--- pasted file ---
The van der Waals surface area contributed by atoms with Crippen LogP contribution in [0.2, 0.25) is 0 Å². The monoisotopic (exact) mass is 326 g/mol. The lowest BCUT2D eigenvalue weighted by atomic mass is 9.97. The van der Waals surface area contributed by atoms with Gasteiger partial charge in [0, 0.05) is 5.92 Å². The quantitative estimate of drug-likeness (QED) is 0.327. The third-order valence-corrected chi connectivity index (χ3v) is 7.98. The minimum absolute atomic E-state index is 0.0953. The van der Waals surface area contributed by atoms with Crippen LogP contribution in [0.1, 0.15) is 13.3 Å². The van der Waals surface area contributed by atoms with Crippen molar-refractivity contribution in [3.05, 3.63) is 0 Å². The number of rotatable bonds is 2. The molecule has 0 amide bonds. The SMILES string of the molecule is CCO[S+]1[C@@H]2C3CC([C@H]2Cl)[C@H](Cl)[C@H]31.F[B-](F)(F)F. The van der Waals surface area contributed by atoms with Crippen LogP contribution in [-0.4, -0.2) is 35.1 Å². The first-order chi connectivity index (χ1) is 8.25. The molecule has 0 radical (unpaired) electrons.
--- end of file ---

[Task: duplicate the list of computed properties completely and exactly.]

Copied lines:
The van der Waals surface area contributed by atoms with Crippen LogP contribution in [0.2, 0.25) is 0 Å². The monoisotopic (exact) mass is 326 g/mol. The lowest BCUT2D eigenvalue weighted by atomic mass is 9.97. The van der Waals surface area contributed by atoms with Gasteiger partial charge in [0, 0.05) is 5.92 Å². The quantitative estimate of drug-likeness (QED) is 0.327. The third-order valence-corrected chi connectivity index (χ3v) is 7.98. The minimum absolute atomic E-state index is 0.0953. The van der Waals surface area contributed by atoms with Crippen LogP contribution in [0.1, 0.15) is 13.3 Å². The van der Waals surface area contributed by atoms with Crippen molar-refractivity contribution in [3.05, 3.63) is 0 Å². The number of rotatable bonds is 2. The molecule has 0 amide bonds. The SMILES string of the molecule is CCO[S+]1[C@@H]2C3CC([C@H]2Cl)[C@H](Cl)[C@H]31.F[B-](F)(F)F. The van der Waals surface area contributed by atoms with Crippen LogP contribution in [-0.4, -0.2) is 35.1 Å². The first-order chi connectivity index (χ1) is 8.25. The molecule has 0 radical (unpaired) electrons.